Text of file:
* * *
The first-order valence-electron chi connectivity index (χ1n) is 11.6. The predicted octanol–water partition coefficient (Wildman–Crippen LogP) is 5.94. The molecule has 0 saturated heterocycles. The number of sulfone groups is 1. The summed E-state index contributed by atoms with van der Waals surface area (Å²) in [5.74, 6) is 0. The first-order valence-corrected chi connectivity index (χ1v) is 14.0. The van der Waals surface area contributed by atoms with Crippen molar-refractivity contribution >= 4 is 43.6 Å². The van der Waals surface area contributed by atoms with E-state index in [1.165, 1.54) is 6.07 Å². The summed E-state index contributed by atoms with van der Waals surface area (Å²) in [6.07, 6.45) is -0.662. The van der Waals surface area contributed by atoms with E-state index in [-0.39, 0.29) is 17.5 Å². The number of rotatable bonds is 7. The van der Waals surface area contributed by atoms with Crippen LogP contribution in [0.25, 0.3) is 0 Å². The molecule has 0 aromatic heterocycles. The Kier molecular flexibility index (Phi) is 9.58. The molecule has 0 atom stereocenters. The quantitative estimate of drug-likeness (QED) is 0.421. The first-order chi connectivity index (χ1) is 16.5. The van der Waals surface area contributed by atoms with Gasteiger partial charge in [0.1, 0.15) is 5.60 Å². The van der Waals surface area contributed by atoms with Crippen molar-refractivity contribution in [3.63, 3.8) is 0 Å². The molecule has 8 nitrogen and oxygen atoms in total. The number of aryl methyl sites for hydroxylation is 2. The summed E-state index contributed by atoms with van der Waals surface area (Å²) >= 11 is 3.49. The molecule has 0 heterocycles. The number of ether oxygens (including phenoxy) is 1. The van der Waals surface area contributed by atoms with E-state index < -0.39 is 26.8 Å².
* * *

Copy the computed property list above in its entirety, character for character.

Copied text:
The first-order valence-electron chi connectivity index (χ1n) is 11.6. The predicted octanol–water partition coefficient (Wildman–Crippen LogP) is 5.94. The molecule has 0 saturated heterocycles. The number of sulfone groups is 1. The summed E-state index contributed by atoms with van der Waals surface area (Å²) in [5.74, 6) is 0. The first-order valence-corrected chi connectivity index (χ1v) is 14.0. The van der Waals surface area contributed by atoms with Crippen molar-refractivity contribution >= 4 is 43.6 Å². The van der Waals surface area contributed by atoms with E-state index in [1.165, 1.54) is 6.07 Å². The summed E-state index contributed by atoms with van der Waals surface area (Å²) in [6.07, 6.45) is -0.662. The van der Waals surface area contributed by atoms with E-state index in [-0.39, 0.29) is 17.5 Å². The number of rotatable bonds is 7. The van der Waals surface area contributed by atoms with Crippen LogP contribution in [0.25, 0.3) is 0 Å². The molecule has 0 aromatic heterocycles. The Kier molecular flexibility index (Phi) is 9.58. The molecule has 0 atom stereocenters. The quantitative estimate of drug-likeness (QED) is 0.421. The first-order chi connectivity index (χ1) is 16.5. The van der Waals surface area contributed by atoms with Gasteiger partial charge in [0.1, 0.15) is 5.60 Å². The van der Waals surface area contributed by atoms with Crippen molar-refractivity contribution in [3.63, 3.8) is 0 Å². The molecule has 8 nitrogen and oxygen atoms in total. The number of aryl methyl sites for hydroxylation is 2. The summed E-state index contributed by atoms with van der Waals surface area (Å²) >= 11 is 3.49. The molecule has 0 heterocycles. The number of ether oxygens (including phenoxy) is 1. The van der Waals surface area contributed by atoms with E-state index < -0.39 is 26.8 Å².